Michael Alexander Kirkwood Halliday (often M.A.K. Halliday) (born 1925) is a British linguist who developed an internationally influential grammar model, the systemic functional grammar (which also goes by the name of systemic functional linguistics [SFL]).
Halliday was born and raised in England. He took a BA Honours degree in Modern Chinese Language and Literature (Mandarin) at the University of London. He then lived for three years in China, where he studied under Luo Changpei at Peking University and under Wang Li at Lingnan University, before returning to take a PhD in Chinese Linguistics at Cambridge. Having taught Chinese for a number of years, he changed his field of specialisation to linguistics, and developed systemic functional grammar, elaborating on the foundations laid by his British teacher J. R. Firth and a group of European linguists of the early 20th century, the Prague School. His seminal paper on this model was published in 1961. He became the Professor of Linguistics at the University of London in 1965. In 1976 he moved to Australia as Foundation Professor of Linguistics at the University of Sydney, where he remained until he retired. The impact of his work extends beyond linguistics into the study of visual and multimodal communication, and he is considered to have founded the field of social semiotics. He has worked in various regions of language study, both theoretical and applied, and has been especially concerned with applying the understanding of the basic principles of language to the theory and practices of education. He received the status of emeritus professor of the University of Sydney and Macquarie University, Sydney, in 1987. With his seminal lecture "New Ways of Meaning: the Challenge to Applied Linguistics" held at the AILA conference in Saloniki (1990), he became one of the pioneers of eco-critical discourse analysis (a discipline of ecolinguistics).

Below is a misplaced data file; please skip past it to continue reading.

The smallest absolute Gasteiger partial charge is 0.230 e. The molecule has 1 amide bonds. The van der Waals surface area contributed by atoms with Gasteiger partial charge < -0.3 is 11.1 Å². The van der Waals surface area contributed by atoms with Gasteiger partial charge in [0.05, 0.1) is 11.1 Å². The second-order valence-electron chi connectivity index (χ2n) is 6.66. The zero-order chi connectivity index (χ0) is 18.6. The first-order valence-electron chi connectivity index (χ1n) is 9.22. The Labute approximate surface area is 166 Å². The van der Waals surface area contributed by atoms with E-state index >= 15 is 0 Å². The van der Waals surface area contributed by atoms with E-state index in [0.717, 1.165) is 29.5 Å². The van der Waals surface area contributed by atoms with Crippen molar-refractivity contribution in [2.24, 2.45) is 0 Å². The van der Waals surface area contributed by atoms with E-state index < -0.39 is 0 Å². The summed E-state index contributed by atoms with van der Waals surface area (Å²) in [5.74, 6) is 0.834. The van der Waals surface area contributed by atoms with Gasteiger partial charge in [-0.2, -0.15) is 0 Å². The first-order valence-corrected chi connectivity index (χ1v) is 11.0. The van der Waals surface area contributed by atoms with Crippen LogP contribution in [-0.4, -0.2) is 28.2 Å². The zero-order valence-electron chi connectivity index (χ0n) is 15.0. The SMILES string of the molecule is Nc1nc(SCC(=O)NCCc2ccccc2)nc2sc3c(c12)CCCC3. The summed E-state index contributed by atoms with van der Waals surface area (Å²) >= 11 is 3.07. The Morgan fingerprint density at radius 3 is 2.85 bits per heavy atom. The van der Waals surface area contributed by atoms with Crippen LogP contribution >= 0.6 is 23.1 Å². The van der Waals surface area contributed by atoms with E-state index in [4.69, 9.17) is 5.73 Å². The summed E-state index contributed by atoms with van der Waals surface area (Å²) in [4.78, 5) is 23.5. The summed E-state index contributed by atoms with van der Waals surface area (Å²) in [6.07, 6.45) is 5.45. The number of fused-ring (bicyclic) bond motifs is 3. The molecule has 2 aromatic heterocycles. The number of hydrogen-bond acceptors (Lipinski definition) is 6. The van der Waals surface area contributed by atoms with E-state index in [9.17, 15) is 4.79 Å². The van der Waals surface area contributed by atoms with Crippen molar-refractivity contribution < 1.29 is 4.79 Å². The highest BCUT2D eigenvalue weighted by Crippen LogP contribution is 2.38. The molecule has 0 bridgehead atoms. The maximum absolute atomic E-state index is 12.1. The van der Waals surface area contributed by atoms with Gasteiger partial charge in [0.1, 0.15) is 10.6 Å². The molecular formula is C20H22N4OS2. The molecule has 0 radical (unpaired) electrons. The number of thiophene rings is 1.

Halliday describes himself first and foremost as a grammarian. The first in his recently published 10 volumes of Collected Works is titled On Grammar. He adopted the term 'systemic-functional' for his linguistic approach to describe two dimensions of language. Language is 'systemic' because it is 'paradigmatically organised'. What this means is that any 'piece' of language on any scale can be described as the output of a system of choices. For instance, a major clause must display some structure that is the formal realization of a choice from the system of 'voice', i.e. it must be either 'middle' or 'effective', where 'effective' leads to the further choice of 'operative' (otherwise known as 'active') or 'receptive' (otherwise known as 'passive').
Halliday (1975) identifies seven functions that language has for children in their early years. Children are motivated to acquire language because it serves certain purposes or functions for them. The first four functions help the child to satisfy physical, emotional and social needs. Halliday calls them instrumental, regulatory, interactional, and personal functions.
- Instrumental: This is when the child uses language to express their needs (e.g.'Want juice')
- Regulatory: This is where language is used to tell others what to do (e.g. 'Go away')
- Interactional: Here language is used to make contact with others and form relationships (e.g. 'Love you, mummy')
- Personal: This is the use of language to express feelings, opinions, and individual identity (e.g. 'Me good girl')
The next three functions are heuristic, imaginative, and representational, all helping the child to come to terms with his or her environment.
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